I use a CRP4848 built from a kit from CNCRouterparts.com. Over the years I've built a dust collector, a vacuum table, lighting and laser sights. (Because lasers!) It runs LinuxCNC on an old PC. Any CNC machine will work as you can machine the biggest part off the bed. There are lots of great Instructables for building a cheap CNC machine. (Don't let anybody convince you that a CNC machine is more than 3-4 stepper motors, a wood router or dremel, a power source and a cheap computer.) I recommend the CNCZone and LinuxCNC forums as a resource.
I've uploaded my file to the LinuxCNC computer to drive the paths on the CNC. I've homed each axis and zeroed the tip of the router bit to the surface of my spoilboard/vacuum table. I place the MDF sheet on top of the bed. Align the router x and y to the sheet and press... No stop.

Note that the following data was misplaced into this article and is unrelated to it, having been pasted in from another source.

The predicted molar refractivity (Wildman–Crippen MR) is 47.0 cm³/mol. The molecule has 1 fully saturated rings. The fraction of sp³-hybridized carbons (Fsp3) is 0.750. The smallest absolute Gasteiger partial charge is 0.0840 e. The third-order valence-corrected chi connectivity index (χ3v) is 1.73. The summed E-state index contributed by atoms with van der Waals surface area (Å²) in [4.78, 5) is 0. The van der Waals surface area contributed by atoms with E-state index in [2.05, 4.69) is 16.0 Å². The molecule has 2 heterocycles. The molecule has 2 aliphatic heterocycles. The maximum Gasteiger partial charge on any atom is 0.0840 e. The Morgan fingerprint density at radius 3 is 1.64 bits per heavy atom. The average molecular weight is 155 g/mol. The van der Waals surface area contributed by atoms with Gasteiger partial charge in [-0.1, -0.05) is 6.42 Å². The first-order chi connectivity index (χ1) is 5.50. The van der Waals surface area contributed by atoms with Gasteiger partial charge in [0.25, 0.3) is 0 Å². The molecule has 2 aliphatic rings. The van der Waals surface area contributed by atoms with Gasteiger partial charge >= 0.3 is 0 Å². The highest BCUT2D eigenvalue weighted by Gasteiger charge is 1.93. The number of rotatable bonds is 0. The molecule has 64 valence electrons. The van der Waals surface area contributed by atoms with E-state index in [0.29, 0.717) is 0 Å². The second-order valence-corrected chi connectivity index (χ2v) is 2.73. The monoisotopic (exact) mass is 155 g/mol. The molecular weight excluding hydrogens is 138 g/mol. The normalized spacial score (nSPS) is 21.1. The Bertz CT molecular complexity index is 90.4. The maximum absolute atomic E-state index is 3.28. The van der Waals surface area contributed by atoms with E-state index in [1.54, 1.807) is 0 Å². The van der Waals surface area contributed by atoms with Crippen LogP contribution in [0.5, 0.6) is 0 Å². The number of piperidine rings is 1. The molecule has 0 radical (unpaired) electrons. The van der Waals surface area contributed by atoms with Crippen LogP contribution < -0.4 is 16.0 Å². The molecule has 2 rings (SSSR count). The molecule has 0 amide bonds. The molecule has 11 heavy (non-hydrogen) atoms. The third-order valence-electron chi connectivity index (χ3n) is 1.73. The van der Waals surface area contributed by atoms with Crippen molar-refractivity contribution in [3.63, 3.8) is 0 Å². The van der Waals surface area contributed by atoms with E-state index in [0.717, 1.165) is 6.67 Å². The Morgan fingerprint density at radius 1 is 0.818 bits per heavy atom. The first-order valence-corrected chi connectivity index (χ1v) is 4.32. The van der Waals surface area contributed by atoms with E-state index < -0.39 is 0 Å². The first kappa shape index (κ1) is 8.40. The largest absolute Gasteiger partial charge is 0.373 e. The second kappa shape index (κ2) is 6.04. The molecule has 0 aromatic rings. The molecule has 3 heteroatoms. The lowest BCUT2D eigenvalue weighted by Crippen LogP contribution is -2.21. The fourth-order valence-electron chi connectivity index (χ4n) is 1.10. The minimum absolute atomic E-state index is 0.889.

This is the part that always gets me. Pressing go means I am committed to making or destroying a beautiful piece of wood. Usually I go back one more time and make sure my measurements are correct and that the numbers make sense. I double check my paths for depths and router speeds, and make sure the paths are referenced to the bottom of the sheet. Ok.
Place in ear plugs. Start vacuums for table and sawdust collection. Make sure there is no animate or inanimate objects near the machine. Safety equipment, check. Go.
This is the part I love to watch. Each step the computer mindlessly follows until it results into parts I drew in Sketchup. The machine stops when the paths are complete. I use the vacuum to suck up all the extra dust and use a small chisel to extract the parts. That's intensely gratifying when it works. On to the next step. (Secretly I watch YouTube videos of CNC machines for fun. Weird. I know.)